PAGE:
Rather than complain about how life is, why don’t more churches accept reality and try to reach people where they currently are?

    Help me while I am single, instead of shaming me for not being married, in other words.

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  44. Linn: who spend most of their time watching/listening to their favorite news commentators on cable/podcasts, commenting on Twitter/Facebook, and taking on the opposite side with a gusto worthy of the Crusaders. They don’t have any other life.

    These are called “No-Life Fanboys”, and are a common phenomenon in various fandoms. (op cit “Sonichu”.)
    Just these No-Lifes got themselves a more Respectable(TM) Fandom to Fanboy — Political Jihad.
    (It’s not only the USSR and its third-world fanboys who turned their political system into a Fundamentalist Religion, complete with Witches hiding under every bed to be smelled out and burned en masse.)

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  45. Bridget: Wow! That would really upset me. This kind of action would make me think he was a class A bully.

    Search YouTube sometime for “Wake Up Pranks”, “Scare Pranks”, etc.

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  46. Daisy: Oh, and one article I saw from about 3 or more years ago says that most single adults live on their own (they don’t even have a room mate).

    Which is bad. Living alone for a year or two is one thing, but year after year after year?

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  47. From the Original Post:

    Over the last two years I have lost two friends to politics. One was infuriated when they found out for whom I voted in 2016.

    The other was in agreement with whom I voted for but was angry that I was still friends with those who voted differently.

    The fury with which they responded to me was a shock to my system. They both claim to be committed Christians yet both acted in surprisingly un-Christian ways

    Why such anger?

    ….Years ago, I was very involved in politics, having been both a Democrat and a Republican.

    I’ve never been a Democrat, but I used to be a Republican, until around, oh, 2 or 3 years ago.

    I didn’t vote for any of the presidential candidates in 2016.
    (But I’m not sitting in criticism of those of you who did vote.)

    I believe you when you say some of your friends bit your head off for who you voted for in 2016, but,

    I can assure you based on my personal experience, that even if you sat out 2016 (like I did), you will still get venom from the political blow-hards – the people who eat, breathe, and sleep nothing but politics.

    I’m not beholden to politicians from either party now, which means I can be equally critical, or a bit more impartial about disputes.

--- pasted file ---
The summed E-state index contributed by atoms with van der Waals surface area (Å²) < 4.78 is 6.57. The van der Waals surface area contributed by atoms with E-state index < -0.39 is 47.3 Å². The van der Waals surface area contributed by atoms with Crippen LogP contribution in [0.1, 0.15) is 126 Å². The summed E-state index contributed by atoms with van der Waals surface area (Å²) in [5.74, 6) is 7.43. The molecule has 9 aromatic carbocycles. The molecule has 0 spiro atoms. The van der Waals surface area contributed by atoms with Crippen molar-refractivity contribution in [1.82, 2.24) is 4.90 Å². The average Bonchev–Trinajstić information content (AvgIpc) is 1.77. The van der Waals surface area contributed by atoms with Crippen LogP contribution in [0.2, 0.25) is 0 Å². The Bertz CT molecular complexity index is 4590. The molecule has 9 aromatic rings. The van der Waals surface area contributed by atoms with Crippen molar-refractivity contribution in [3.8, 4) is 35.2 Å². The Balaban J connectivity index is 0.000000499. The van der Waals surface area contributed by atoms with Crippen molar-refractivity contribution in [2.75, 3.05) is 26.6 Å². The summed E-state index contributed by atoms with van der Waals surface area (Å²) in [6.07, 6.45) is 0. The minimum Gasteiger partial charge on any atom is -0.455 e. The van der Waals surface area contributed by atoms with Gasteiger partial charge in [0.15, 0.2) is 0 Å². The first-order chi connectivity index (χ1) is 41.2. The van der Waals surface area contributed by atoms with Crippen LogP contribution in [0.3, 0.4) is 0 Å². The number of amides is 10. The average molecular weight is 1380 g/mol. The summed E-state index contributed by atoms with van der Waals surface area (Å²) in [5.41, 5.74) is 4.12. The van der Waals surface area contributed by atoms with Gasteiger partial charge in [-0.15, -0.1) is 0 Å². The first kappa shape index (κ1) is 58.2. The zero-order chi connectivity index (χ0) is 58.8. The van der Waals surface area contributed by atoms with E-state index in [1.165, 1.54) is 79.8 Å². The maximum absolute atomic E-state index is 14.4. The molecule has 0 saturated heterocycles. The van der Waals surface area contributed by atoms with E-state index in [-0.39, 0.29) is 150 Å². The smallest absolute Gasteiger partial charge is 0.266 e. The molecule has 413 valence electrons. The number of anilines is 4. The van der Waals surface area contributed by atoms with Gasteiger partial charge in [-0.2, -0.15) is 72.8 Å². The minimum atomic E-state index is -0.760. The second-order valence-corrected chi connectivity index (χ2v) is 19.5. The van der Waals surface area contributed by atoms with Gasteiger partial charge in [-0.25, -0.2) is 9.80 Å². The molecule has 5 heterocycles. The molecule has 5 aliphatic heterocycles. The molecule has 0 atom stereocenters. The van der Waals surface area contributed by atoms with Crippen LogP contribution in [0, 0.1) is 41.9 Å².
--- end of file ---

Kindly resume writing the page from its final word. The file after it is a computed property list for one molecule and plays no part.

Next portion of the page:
Even when you’re not loyal to either party, though, you will get your head ripped off by those online who are utterly obsessed with hating a particular politician (or a particular political party or political agenda).

    It’s almost like politics has become religion for some people, and if you either refuse to be as critical of their hated politician as they are,
    or, you refuse to defend their candidate/party of choice, they take it as a deep, personal affront and/or assume you’re hateful or evil.

    I find it weird how people have lost an ability to “agree to disagree.”
    They do act like if you are civil or friends with someone on the ‘opposing’ political side (or of the side they hate), they act like you are automatically scum and a traitor.

    I’ve had that happen to me, and I’ve seen it happen to others.

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  48. Daisy,

    I think I’m remember you commenting on that right after, and I had just ignored the same person for the same reason.

    One thing I really have trouble with is one side saying horrible things about the other side and not being honest that their side is doing horrible things, too. Both sides have powerful, rich people who are just out for themselves who say whatever they think is necessary to keep their power.

    The other thing that really bothers me is Christians who are okay with anyone as long as they are on their side, even if there’s overwhelming evidence that prison had done terrible things. And I can think of examples on both sides.

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  49. Headless Unicorn Guy: Which is bad. Living alone for a year or two is one thing, but year after year after year?

    Some people don’t have a choice.

    When my maternal grandfather died in the 1970s, his wife (my grandmother) never did remarry, and she lived alone.

    Of course, she had kids who sometimes visited her.

    There is a headline from The Atlantic that proclaims,
    “Living Alone Doesn’t Cause Loneliness”

    Some single people are fine living on their own, some do get lonely.